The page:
Managing fire safety in laboratories
Fire can pose a serious and immediate fire risk in laboratory environments, making adequate fire protection crucial to the safety of technicians and workers.
The laboratory is home to hazardous non-infectious materials including chemicals; corrosive, flammable or toxic substances; and radioactive materials which must be properly stored, labelled and handled to protect the safety of lab workers and prevent possible burns or fire.
The risk of fire is particularly high in this environment, with the presence of elements that may lead to ignition and combustion, such as temperature-controlled instruments, flammable agents and chemicals.
Laboratory fires are one of the most devastating avoidable incidents. Not only can an unexpected fire pose a serious risk to the life and safety of workers, but may also result in extensive damage to extremely valuable equipment and property.
Fire in a laboratory can also have a devastating impact on production and outputs, with the potential to cause extensive damage or the loss of important assets, data, samples, results or research, affecting operations long after the emergency is over.
Managing fire risk in laboratories
Good safety practices and a safe working environment are essential to reduce injury and illness, or adverse effects on service delivery. When it comes to fire prevention, there are the obvious safety rules such as ensuring open flames are not left unattended and that no open flames should be used near flammable solvents.
To reduce the risk and impact of a laboratory fire, Wormald recommends implementing a comprehensive fire protection solution that is tailored for the specific needs of the facility, taking into consideration the nature of work carried out within the site. This should include highly specialised equipment to protect important industry-specific assets, such as fume cupboards, mitigating the risk of toxic by-products being released into the atmosphere by helping to suppress fires at the source.
Fire safety equipment specific to laboratories
Wormald is national distributor of the FireDETEC range, which features a sensor tube that is fitted directly inside or around compact equipment enclosures, including laboratory fume cupboards, to detect fire caused by flammable or reactive chemicals.
Many lab workers will have regular access to fume cupboards, a local exhaust ventilation system commonly found in the laboratory environment to control exposure to toxic or flammable vapours, gases and aerosols.
A properly functioning fume cupboard exhausts hazardous gases, dusts, mists and vapours from a confined location and helps protect workers from inhalation of chemicals into the body, where they can directly enter the bloodstream and lodge small particles in the lungs.
FireDETEC Fume can help laboratory technicians by suppressing fires quickly, reducing the risk of exposure to biological or infectious materials, while also protecting vital equipment. The pressurised sensor tubing is highly reactive to heat, meaning that in the event of a flame-up, the sensor tube bursts, releasing an extinguishing agent that quickly and effectively suppresses fire. Digital sensors monitor extinguishing cylinder levels in real time and alert the nominated safety officer if a leak is detected.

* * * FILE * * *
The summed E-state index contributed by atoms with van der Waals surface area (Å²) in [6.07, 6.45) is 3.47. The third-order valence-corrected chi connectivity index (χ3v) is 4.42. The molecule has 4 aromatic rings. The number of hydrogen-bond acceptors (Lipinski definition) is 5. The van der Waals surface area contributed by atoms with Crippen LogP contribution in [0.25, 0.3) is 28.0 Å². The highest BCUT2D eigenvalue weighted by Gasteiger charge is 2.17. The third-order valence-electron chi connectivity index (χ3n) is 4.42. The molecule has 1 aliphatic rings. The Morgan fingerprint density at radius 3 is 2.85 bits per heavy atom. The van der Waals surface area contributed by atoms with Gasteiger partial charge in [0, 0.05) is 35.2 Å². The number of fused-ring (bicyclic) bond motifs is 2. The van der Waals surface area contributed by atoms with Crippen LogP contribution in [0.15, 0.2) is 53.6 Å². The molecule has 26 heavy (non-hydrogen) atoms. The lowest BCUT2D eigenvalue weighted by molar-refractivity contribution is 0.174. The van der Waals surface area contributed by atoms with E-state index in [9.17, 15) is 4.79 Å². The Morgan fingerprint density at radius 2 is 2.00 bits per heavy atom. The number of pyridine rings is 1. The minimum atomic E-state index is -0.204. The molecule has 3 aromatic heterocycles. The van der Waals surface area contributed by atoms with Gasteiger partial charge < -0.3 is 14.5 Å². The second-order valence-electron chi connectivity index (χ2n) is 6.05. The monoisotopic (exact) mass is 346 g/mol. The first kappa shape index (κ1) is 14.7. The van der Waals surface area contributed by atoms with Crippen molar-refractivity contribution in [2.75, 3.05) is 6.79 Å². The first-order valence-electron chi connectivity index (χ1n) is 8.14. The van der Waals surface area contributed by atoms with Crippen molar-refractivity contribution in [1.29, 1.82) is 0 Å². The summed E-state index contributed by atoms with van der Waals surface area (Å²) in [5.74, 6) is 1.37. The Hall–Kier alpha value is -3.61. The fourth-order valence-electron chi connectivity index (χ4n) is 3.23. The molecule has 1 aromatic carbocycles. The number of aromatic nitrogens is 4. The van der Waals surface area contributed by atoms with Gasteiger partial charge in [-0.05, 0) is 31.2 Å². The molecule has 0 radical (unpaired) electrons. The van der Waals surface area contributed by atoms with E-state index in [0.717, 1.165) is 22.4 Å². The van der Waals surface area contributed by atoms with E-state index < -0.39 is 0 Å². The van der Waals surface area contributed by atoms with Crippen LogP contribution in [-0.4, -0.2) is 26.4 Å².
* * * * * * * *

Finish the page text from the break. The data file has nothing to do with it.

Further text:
Advanced fire protective equipment is one important way to mitigate fire risk in a laboratory facility; however, Wormald also recommends regularly reviewing the following safety tips to ensure all the required elements of a comprehensive fire protection plan are in place.
Fire safety tips for laboratory managers
1. Conduct regular fire safety audits. This will help to highlight potential fire risks around the facility and determine the appropriate fire protection solution required.
2. Keep up to date with regulation and legislation. Laboratory managers must know their responsibilities when it comes to ethical and legal fire safety requirements, and develop an appropriate fire prevention plan in accordance with Australian Standard AS 3745:2010 ‘Planning for Emergencies in Facilities’.
3. Install adequate fire protection equipment. In laboratory environments, more advanced fire detection and suppression systems are recommended in addition to fire extinguishers, fire hose reels and fire doors, to suit the nature of work and type of equipment used.
4. Service and maintain. Successful fire protection requires installed systems and equipment perform to the standard to which they were originally designed and installed. Today’s technology can help to keep laboratories compliant and up to date, with Wormald providing an online portal that offers instant visibility of equipment maintenance and servicing in accordance with Australian Standard AS 1851.
5. Use appropriate signage. Include signage to identify all hazards, fire protection equipment and emergency exits. Additionally, all chemicals, corrosive, flammable or toxic substances, and radioactive materials must be properly stored, labelled and handled to protect the safety of laboratory workers and prevent possible burns.
6. Train and educate staff. A confident team that is trained to respond appropriately in the event of a fire is an invaluable investment and can substantially reduce the impact of a crisis.
Wormald can help to identify potential hazards and install an appropriate fire protection solution.
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